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I need to find all packages on PyPI that match a particular regular expression:

^django-.*?admin.*$

Basically, the package name should start with django- and have admin word after. For example, the following packages should match:

django-redis-admin
django-admin-ckeditor 
django-admintools-bootstrap

I can do pip search django-, but there is a huge amount of packages that I'm not interested in.

Does pip provide a way to find packages by a regex? Or, should I just pipe the results of django- to grep to filter out irrelevant packages?

Also, probably an "intersection" of pip search django- and pip search admin would help too.

3
  • 4
    Is there any reason you don't want to pipe the pip search results into grep?
    – hackyday
    Apr 17, 2014 at 18:16
  • @hackyday if pip doesn't support it, or there are no third-party packages that can do this, then I am ok with pipe+grep option. Thanks.
    – alecxe
    Apr 17, 2014 at 19:49
  • Would be really good to know the reason(s) for downvotes. Eager for a feedback. Thanks.
    – alecxe
    Apr 21, 2014 at 14:57

3 Answers 3

15
+50

alecxe, I believe this is the one-liner you are looking for.

pip search django | grep -P "^django-(?=[-\w]*?admin)[-\w]+"

As suggested by chromate in the comment below, you could easily pipe to sort for a sorted list if you wished.

pip search django | grep -P "^django-(?=[-\w]*?admin)[-\w]+" | sort

Let me know if you'd like any tweaks.

Explanation:

After the pipe | which redirects the output of the pip command to <stdin> for the grep command, we enter grep in Perl mode -P. This is necessary, otherwise we would not be allowed to use a lookahead.

We anchor the pattern at the beginning of the string with ^ and immediately match django- as a literal. We then assert (lookahead) that at this position we would be able to match any number of dashes or word characters (which include digits and underscores), followed by the literal string admin.

Having made this assertion (which is a form of validation), we now match as many dashes and word characters as we can, which should take us to the end of the module name.

There are several ways of expressing this and for this simple pattern the variations are largely a matter of preference or mood.

If you ever wanted to change this to match django- patterns that contain someword, just replace admin with someword.

The output:

    django-smoke-admin        - django-smoke-admin tests that all admin pages for all registered models responds correctly (HTTP 200).
    django-adminskin          - UNKNOWN
    django-admin-exporter     - Simple admin actions to download/export selected items in CSV, JSON, XML, etc.
    django-treeadmin-fork-alt-storage - Tree UI for mptt-managed models, extracted from FeinCMS. This is a fork with support for alternative storage engines
    django-relatedadminwidget - Get edit and delete links in your django admin. A utility class to let your model admins inherit from.
    django-admin-langswitch   - Adds easy language switch in admin
    django-authy-admin        - A drop in replacement for django's default admin site that provides two-factor authentication via authy's REST API.
    django-frontendadmin      - A a set of templatetags to allow an easy and unobstrusive way to edit model-data in the frontend of your page.
    django-admin-app-names-singleton - Django admin enhancer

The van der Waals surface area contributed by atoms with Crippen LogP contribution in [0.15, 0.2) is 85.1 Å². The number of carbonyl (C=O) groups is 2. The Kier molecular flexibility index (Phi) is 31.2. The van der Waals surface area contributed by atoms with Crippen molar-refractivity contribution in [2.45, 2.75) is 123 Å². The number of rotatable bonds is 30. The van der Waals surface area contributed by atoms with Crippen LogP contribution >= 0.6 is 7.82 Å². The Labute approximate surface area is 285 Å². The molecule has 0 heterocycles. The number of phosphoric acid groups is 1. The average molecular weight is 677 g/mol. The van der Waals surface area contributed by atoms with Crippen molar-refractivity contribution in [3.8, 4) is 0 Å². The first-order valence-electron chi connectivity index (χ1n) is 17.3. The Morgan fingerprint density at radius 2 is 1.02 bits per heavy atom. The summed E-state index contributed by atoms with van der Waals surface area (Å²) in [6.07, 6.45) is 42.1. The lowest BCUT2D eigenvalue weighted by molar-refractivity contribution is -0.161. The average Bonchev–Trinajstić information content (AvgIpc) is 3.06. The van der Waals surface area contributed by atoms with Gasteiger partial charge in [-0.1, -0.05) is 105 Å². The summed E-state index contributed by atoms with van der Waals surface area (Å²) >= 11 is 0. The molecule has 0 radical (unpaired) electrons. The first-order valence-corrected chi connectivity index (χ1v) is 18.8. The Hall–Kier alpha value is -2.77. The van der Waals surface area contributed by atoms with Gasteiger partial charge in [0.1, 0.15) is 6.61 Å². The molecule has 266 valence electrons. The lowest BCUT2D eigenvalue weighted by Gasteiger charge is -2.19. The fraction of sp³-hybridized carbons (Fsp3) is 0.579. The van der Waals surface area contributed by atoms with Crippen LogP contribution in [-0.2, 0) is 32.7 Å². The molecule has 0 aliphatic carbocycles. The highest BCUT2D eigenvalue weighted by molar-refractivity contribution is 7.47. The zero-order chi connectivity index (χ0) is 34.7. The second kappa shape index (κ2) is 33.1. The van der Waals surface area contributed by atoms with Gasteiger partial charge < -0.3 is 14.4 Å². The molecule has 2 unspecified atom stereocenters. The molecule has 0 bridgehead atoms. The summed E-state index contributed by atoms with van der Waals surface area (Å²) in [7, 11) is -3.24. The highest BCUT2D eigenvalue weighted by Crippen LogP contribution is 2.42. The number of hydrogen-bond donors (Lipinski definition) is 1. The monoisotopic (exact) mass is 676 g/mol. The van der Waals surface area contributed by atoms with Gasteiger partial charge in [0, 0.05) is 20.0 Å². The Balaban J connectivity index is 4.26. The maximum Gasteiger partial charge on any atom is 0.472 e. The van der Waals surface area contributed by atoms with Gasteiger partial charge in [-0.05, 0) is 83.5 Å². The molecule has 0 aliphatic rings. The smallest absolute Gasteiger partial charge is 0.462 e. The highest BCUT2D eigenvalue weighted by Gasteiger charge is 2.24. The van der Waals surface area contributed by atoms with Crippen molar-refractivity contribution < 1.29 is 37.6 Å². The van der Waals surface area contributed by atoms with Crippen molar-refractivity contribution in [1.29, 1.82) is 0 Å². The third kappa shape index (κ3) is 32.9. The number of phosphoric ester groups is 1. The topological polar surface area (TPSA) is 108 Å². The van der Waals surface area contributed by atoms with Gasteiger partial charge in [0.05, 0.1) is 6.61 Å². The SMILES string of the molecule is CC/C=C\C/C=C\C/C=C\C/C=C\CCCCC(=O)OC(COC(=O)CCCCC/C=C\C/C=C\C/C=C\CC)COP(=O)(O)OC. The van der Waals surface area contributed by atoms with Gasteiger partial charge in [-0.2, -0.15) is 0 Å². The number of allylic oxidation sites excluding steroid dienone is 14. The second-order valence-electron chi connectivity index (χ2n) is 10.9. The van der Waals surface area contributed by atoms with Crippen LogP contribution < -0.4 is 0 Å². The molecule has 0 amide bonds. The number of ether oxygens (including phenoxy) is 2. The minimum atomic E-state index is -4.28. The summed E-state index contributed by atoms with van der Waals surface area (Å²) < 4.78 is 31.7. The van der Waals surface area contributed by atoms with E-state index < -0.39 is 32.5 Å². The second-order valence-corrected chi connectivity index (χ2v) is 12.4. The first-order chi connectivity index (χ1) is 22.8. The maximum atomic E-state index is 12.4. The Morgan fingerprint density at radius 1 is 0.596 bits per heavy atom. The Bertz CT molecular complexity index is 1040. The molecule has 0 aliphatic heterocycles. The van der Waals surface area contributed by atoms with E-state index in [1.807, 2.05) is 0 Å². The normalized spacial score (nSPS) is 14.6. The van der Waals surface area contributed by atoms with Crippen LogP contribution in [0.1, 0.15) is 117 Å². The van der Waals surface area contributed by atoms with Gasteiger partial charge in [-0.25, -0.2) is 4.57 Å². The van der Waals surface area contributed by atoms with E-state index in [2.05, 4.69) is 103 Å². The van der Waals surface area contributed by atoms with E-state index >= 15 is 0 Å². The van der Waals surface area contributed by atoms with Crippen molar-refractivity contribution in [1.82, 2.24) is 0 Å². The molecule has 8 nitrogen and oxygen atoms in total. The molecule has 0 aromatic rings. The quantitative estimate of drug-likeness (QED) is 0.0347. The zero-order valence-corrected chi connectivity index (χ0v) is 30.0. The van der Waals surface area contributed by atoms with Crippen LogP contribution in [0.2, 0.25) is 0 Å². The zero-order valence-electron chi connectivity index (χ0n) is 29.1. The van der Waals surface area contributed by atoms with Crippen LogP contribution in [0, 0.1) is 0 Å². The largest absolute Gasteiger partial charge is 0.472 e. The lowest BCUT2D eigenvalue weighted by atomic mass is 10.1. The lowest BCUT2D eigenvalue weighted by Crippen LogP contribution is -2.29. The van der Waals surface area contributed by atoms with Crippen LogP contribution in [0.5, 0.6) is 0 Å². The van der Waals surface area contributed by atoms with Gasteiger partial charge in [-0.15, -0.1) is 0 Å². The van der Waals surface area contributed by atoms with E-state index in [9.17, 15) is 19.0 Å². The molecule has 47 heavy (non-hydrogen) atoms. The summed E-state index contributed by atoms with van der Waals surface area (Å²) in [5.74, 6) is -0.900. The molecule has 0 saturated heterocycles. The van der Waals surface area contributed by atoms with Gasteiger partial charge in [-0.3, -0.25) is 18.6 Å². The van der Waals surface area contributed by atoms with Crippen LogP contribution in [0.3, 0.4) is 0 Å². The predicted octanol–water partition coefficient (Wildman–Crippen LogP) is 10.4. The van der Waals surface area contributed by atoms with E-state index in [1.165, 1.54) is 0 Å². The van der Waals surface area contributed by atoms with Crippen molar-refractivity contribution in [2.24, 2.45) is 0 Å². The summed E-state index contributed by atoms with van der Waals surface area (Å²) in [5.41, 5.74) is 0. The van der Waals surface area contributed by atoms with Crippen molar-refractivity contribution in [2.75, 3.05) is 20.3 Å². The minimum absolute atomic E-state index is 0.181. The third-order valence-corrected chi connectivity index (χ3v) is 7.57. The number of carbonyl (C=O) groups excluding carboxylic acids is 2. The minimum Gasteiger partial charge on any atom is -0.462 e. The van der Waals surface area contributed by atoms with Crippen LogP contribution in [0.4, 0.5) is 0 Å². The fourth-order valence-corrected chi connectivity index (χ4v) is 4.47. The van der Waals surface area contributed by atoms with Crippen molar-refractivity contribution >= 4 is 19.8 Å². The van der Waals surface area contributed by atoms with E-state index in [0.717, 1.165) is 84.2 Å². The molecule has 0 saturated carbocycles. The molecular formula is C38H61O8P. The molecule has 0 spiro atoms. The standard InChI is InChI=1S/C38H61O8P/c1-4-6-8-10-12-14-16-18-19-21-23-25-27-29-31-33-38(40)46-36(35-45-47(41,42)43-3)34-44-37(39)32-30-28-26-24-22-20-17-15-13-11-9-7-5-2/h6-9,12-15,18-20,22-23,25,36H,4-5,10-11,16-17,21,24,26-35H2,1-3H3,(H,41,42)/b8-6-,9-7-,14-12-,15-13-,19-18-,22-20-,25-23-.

django-mobileadmin        - The Django admin interface for mobile devices.

(The list goes on.)

By the way, looking at the pip search documentation, I don't see a way of doing this without the pipe.

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  • 1
    Or perhaps pip search django | egrep "^django-[^ ]*?admin.*$" | sort is also a good idea, to get a sorted list. I think its a matter of taste, but I like egrep more than typing grep -P. See also stackoverflow.com/questions/18058875/… for the differences between both.
    – dotcs
    Apr 21, 2014 at 7:52
  • @chromate Nice idea thanks, added the sort suggestion with attribution to chromate. :) I quite like grep -P but I guess every man has his favorite cologne.
    – zx81
    Apr 21, 2014 at 7:59
  • This is a really a great and comprehensive answer - thank you for your contribution.
    – alecxe
    Apr 21, 2014 at 10:26
  • @alecxe Writing it gave me a lot of pleasure. Glad it works, thank you for your kind encouragements. :)
    – zx81
    Apr 21, 2014 at 10:41
3

Seems PyPI search method doesn't support regexp. Pip use xmlrpc for method calls but I coudn't find any info for search(or any other) method not in docs or even with methodSignature or methodHelp for PyPI XML-RPC server. You can create you own script as alternative for grep(But it isn't a lot of sense). Fast example:

from xmlrpclib import ServerProxy
import re

URL = 'https://pypi.python.org/pypi'
TEST_RE = r"^django-.*?admin.*$"
TEST = 'django-'

def main():
    pypi = ServerProxy(URL)
    res = pypi.search({'name': TEST})

    for r in res:
        m = re.match(TEST_RE, r['name'])
        if m:
            print(m.group(0))


if __name__ == '__main__':
    main()
2

One approach is the above mentioned method that pipes the pip search results to grep. I recommend to use this if you want to use regex search once or rarely.

However if you need this feature regularly you should check out yip which is a package I wrote to accomplish regex search alongside other useful additions that pip's search can't do like displaying extra info(size, upload time, homepage or license) or colorizing the output for readability.

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